In the past, I’ve used NaNoWriMo‘s External Deadline Superpower to push my current work-in-progress past that next milestone.
But I’m not feeling it this year. I mean, I’ve been plugging away at one draft or another of Asylum for years now. Can I just be done already?
Yeah, I might be having some burnout.
I was whining to a very dear friend about that last week, and she suggested that (gasp!), I use NaNoWriMo to work on something completely new. That seems… crazy.
And yet… The Seven-Year-Old has been begging me to write a book with her for months now, but I keep putting her off on the grounds that I need to finish my own work-in-progress first. She knows all about NaNoWriMo, though, and is completely convinced that a month will be plenty of time to finish the chapter book she has in mind. (“It’ll have lots of pictures, Mommyo.”)
So I’m taking a month off from my usual laboring and am writing up the adventures of an elderly, somewhat cranky rabbit instead. A self-taught dragonologist, Ebenezer Rabbit believes fervently in the existence of dragons, and will happily share his extensive knowledge with any of his fellow meadow-dwelling creatures unwary enough to ask. There’s one problem: Ebenezer has never met a dragon himself, so must rely on others for his own information.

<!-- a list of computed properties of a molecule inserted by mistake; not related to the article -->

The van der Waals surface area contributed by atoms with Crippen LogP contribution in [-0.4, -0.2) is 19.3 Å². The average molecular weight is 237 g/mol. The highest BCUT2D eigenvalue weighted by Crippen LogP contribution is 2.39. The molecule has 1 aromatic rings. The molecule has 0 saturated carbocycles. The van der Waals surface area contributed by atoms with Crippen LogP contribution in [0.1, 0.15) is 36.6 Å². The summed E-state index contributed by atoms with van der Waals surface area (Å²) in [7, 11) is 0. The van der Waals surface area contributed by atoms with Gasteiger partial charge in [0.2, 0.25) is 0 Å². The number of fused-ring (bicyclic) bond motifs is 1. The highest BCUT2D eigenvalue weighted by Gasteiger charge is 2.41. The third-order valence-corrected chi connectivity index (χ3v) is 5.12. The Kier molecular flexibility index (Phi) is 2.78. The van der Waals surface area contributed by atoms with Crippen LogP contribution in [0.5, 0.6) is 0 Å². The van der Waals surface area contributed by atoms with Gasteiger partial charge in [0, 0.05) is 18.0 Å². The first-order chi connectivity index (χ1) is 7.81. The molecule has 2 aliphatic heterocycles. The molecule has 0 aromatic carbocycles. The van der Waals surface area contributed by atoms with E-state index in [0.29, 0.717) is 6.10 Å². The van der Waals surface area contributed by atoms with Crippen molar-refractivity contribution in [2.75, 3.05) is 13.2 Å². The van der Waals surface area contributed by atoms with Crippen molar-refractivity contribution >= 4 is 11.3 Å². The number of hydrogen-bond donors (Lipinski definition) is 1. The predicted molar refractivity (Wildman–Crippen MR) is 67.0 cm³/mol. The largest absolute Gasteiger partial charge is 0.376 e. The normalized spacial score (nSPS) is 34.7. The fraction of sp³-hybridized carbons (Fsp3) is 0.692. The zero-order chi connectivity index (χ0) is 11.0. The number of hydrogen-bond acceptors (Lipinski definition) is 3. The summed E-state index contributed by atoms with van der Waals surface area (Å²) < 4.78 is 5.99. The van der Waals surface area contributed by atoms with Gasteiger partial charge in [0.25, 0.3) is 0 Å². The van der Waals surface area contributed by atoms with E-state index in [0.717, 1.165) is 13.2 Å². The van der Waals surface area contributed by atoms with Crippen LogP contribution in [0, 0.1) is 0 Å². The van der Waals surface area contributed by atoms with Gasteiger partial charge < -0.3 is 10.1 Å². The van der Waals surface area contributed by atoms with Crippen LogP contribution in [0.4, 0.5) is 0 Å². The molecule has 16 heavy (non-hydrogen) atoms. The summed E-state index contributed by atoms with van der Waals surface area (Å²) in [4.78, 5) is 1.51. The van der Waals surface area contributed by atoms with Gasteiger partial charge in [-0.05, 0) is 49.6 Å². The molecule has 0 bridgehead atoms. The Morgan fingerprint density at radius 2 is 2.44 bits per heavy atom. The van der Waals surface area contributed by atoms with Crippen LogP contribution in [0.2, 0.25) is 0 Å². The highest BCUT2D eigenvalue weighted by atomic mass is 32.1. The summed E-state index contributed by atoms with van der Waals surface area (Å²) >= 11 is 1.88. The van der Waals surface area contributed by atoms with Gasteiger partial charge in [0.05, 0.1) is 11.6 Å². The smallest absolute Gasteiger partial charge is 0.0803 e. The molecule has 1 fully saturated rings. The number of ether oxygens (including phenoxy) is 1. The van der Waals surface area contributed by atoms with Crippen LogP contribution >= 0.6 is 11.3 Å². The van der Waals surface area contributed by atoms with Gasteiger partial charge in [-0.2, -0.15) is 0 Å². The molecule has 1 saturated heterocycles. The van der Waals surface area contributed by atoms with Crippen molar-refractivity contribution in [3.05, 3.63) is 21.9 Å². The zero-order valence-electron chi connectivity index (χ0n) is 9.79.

The first story in our planned series, The Rutabaga Rumpus, takes place on the day Ebenezer finally meets a dragon in the wild, and learns how woefully misinformed he’s been. Other stories — The Great Carrot Chase, The Brussel Sprout Bruhaha, and Soup to Nuts — are sadly little more than enticing titles at this point, although I have full confidence in The Seven-Year-Old’s ability to come up with whimsical plotlines.
In our NaNoWriMo partnership, The Seven-Year-Old is supplying the whimsy (“and the art, Mommyo”), I’m providing the words to put her fantastical plots to paper. Since I’ll be doing the bulk of the drafting, we’ve signed up for the grown-up NaNoWriMo, which commits us to 50,000 words (the kids’ version of NaNoWriMo, the NaNoWriMo Young Writers’ Program lets you set your own goals for word counts).
To keep The Seven-Year-Old motivated, I’ve printed out a black and white version of the NaNoWriMo logo, and plan to use it as a visual reminder of our word count. Every 5,000 words, the Seven-Year-Old can color in another section of the logo.
Given The Seven-Year-Old’s extensive plan for illustrations, I don’t know if we’ll actually make the 50,000 word count, but I do know we’ll have lots of fun. And remembering how fun writing can be is something I desperately need right now.